NEW YORK -- Unable to eliminate teams this season, Bud Selig sounded a
familiar baseball cry Tuesday: Wait 'til next year!
Stung by a streak of legal losses, the commissioner backed down from folding
the Minnesota Twins
and Montreal Expos
this season but vowed to shrink the major leagues by 2003.
The Minnesota Supreme Court on Monday refused to hear an appeal to lift the
injunction that forces the Twins to honor their 2002 lease at the Metrodome.
"I couldn't really rest in peace. Now I can," Twins outfielder Torii
Hunter said. "It's the front office people who needed to know in case
they had to find other jobs. And the beer vendors and other workers. It's sad
that they could lose their jobs."
Owners voted Nov. 6 to eliminate two teams but did not specify which ones.
Their labor negotiators later told the players' association the Twins and Expos
Montreal, which joined the major leagues in 1969, is likely to exist for only
more season. The Expos have drawn few fans in recent years and owner Jeffrey
Loria is in the process of selling the franchise to the other teams for $120
million. Loria also is buying the Florida
Marlins from John Henry for $158.5 million, and deals are likely to be
approved by major league owners on Feb. 12.
The commissioner's office will appoint someone to run the Expos this year and
the team would then either be eliminated or moved, perhaps to Washington.
But the attempt to eliminate the Twins could wind up resulting in government
funding for a new ballpark in Minnesota, which would ensure the team's longterm
survival. Selig could then turn to other candidates for contraction, such as
Tampa Bay, Miami, Oakland and Anaheim.
"While the clubs would have preferred to contract for 2002 and begin
addressing the economic issues immediately, events outside of our direct
control, including yesterday's court decision in Minnesota, have required us to
move the date of contraction to 2003," Selig said.
As recently as last week, Selig had vowed to press on, saying the elimination
of teams was needed to stem industry losses, which he claims totaled hundreds of
millions of dollars last year. His announcement came just nine days before the
start of spring training.
"Contraction was an initiative of the 30 clubs and continues to be
wholly supported by that group," he said. "The clubs recognize that
our current economic circumstance make contraction absolutely inevitable, as
certain franchises simply cannot compete and cannot generate enough revenues to
survive. Quite a few of our clubs advocate contraction by as many as four
The players' association remains an obstacle to eliminating teams for 2003.
The union filed a grievance to block contraction, claiming the owners' vote
violated the players' labor contract, which expired Nov. 7 but remains in force.
Arbitrator Shyam Das heard his 12th day of testimony in the case Tuesday, and
the sides were to meet with the arbitrator Wednesday to determine how quickly to
finish the case.
"I, personally, had hoped that the union had an interest in helping us
solve our economic and competitive balance problems," said Paul Beeston,
baseball's chief operating officer. "It is evident now that they have no
such interest and that is a great disappointment to me.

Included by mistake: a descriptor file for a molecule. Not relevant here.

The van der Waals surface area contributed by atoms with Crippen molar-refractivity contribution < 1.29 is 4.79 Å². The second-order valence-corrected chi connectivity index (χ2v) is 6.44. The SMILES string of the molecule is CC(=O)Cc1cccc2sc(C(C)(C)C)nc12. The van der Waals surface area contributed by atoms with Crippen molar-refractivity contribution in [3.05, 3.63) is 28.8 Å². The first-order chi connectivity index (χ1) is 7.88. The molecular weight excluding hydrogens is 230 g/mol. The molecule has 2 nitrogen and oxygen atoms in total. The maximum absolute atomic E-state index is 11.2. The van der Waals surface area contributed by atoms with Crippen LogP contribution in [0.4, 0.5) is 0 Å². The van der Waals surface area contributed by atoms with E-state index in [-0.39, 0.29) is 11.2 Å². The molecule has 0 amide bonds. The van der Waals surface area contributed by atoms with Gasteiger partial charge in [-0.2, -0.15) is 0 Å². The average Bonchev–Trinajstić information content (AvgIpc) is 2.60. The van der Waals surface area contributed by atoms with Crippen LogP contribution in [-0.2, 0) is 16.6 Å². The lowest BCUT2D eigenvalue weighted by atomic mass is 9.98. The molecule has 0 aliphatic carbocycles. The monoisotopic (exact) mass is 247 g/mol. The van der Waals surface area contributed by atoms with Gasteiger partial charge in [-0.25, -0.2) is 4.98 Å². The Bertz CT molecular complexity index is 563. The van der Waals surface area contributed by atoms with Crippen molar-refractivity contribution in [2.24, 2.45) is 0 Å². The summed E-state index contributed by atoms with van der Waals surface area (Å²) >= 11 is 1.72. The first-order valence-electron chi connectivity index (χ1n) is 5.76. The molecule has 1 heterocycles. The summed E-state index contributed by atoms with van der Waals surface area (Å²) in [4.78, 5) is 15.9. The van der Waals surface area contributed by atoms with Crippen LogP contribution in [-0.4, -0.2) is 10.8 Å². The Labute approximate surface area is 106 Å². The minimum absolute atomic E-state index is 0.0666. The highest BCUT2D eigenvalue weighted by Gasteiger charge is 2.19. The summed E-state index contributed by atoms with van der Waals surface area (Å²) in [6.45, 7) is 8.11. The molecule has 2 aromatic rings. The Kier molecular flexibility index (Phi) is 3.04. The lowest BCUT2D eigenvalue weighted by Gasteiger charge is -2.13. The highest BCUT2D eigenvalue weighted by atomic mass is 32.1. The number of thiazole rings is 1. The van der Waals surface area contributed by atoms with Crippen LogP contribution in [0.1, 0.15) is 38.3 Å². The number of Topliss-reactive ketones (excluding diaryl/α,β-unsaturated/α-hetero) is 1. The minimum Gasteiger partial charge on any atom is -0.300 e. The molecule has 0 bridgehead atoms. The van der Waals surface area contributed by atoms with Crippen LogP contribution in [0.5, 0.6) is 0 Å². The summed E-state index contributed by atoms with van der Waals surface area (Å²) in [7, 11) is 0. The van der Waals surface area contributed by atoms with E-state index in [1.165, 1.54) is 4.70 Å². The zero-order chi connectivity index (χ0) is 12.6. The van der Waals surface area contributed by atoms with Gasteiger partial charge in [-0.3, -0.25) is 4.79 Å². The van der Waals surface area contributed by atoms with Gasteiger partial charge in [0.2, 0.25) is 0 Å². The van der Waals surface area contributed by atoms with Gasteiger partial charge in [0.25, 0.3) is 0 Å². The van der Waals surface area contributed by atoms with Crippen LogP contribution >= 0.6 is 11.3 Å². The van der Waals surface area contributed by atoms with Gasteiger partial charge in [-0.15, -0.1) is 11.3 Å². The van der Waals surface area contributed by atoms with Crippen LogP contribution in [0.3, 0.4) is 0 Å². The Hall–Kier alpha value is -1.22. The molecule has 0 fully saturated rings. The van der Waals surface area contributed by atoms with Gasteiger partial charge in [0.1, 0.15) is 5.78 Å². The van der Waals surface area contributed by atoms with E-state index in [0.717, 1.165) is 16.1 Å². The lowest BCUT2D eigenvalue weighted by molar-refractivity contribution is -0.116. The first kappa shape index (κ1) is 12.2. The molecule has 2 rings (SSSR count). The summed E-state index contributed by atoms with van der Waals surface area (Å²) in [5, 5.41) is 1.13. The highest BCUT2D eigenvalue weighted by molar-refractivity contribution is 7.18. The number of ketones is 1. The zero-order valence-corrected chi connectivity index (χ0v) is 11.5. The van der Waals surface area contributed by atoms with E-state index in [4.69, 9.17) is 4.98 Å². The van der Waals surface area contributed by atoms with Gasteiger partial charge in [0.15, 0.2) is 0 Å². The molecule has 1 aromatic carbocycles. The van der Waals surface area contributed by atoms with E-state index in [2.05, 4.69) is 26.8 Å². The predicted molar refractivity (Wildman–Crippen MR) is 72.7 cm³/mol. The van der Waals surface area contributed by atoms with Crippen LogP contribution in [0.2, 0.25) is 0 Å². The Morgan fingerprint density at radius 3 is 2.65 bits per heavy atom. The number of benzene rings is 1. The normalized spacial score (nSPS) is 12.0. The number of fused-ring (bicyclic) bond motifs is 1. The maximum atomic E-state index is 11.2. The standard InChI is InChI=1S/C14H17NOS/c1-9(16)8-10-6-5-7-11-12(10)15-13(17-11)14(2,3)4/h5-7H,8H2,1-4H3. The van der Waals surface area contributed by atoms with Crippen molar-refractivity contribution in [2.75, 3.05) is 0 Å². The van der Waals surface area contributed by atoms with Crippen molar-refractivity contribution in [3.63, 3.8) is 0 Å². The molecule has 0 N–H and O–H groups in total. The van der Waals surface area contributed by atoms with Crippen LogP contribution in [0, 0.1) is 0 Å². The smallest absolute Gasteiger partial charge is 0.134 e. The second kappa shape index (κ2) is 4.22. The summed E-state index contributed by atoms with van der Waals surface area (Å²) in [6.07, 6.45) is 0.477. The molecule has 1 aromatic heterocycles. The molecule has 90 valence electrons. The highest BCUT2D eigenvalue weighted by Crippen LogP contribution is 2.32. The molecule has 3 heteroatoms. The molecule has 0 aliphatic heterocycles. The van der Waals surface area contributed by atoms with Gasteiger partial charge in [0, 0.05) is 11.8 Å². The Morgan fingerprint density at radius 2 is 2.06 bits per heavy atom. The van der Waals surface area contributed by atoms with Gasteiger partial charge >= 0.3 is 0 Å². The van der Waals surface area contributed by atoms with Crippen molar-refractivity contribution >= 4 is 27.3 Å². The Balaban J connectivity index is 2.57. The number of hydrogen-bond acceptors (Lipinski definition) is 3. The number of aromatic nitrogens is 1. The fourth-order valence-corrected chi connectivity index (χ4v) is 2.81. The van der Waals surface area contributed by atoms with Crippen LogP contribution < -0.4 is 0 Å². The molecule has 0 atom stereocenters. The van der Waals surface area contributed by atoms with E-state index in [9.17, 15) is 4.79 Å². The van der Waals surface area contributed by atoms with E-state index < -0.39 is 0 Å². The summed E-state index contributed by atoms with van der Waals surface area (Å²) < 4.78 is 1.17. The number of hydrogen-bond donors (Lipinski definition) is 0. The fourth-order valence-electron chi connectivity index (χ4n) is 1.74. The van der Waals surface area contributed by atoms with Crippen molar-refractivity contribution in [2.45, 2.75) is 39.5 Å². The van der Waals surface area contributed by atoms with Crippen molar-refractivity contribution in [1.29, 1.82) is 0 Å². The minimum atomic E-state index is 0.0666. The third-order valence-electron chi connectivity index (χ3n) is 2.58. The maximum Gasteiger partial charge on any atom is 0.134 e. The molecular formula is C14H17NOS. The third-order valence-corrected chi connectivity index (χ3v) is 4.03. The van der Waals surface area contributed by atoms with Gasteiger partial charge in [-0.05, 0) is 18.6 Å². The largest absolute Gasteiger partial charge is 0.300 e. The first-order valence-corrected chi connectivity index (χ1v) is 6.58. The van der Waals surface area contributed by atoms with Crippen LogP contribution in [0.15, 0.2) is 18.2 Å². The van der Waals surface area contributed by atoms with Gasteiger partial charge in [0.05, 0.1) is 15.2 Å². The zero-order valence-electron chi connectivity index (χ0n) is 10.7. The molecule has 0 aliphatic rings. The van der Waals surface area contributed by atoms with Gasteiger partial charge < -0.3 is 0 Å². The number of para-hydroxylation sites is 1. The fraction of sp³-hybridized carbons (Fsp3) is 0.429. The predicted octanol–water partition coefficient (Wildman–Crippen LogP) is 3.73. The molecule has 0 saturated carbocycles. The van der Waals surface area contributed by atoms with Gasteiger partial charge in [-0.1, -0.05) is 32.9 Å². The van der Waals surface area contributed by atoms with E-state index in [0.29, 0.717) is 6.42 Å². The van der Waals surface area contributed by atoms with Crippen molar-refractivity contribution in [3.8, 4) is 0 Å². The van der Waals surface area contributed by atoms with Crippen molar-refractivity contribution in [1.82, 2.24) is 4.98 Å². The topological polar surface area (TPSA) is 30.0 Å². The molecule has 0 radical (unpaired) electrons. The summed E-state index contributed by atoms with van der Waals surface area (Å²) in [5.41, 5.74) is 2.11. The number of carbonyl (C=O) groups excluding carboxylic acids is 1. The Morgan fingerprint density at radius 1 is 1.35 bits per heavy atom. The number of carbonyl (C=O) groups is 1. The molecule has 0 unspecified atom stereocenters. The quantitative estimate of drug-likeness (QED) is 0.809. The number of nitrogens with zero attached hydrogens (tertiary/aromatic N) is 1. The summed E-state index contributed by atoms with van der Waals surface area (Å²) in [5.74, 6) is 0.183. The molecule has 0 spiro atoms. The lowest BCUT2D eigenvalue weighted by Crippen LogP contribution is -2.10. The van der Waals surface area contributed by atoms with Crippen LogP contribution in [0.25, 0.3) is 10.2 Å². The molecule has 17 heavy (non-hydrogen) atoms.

"We had several discussions this spring and summer indicating our
consideration of contraction. The union's vigorous opposition to contraction was
inconsistent with those earlier discussions."
Owners claim they must bargain with the union only on the effects of
contraction, such as player dispersal, not the decision to eliminate teams. The
union was angered by Beeston's statement.
"We are pleased that the 2002 season will proceed with 30 teams,"
union head Donald Fehr said. "However, it is regrettable that the clubs
continue to assert that they can and will act unilaterally, rather than by
negotiation and agreement."
The primary road block to eliminating the Twins was their lease at the
Metrodome, extended by the team in September through the 2002 season.
The Metropolitan Sports Facilities Commission, which operates the Metrodome,
sued to force the Twins to honor their lease, and Hennepin County District Judge
Harry Seymour Crump issued the injunction on Nov. 16. The Minnesota Court of
Appeals upheld the order Jan. 22 in a 3-0 vote.
"It just puts a finality to all of this for now. It's what we were
hoping for with spring training just around the corner," Twins GM Terry
Ryan said from his Metrodome office. "I'll tell you, there are a lot of
smiles in this building today, on a lot of people.
"It just means it's done for the 2002 season, and we know in 2003 it's
still a possibility," he said. "That puts a sense of urgency on us,
that we have to put together a club in spring training that will be competitive
again this season."
Alabama businessman Donald Watkins has begun talks to acquire the team from
Carl Pohlad, who bought the franchise in 1984 to keep it from moving.
The attempt to eliminate teams generated political opposition. The Senate
Judiciary Committee will hold a hearing Feb. 13 on legislation to remove
baseball's antitrust exemption as it applies to franchise folding or relocation.
"I commend the commissioner for his belated realization that eliminating
major league baseball teams this year would be a disaster for the game and a
disservice to the fans. This move gives us a cooling off period," said Rep.
John Conyers Jr., D-Mich.
"There is no doubt that this was the result of grassroots opposition
from baseball fans, communities, players and the American public," said
Sen. Paul D. Wellstone, D-Minn. "The battle is far from over because
today's decision only grants us a one-year reprieve."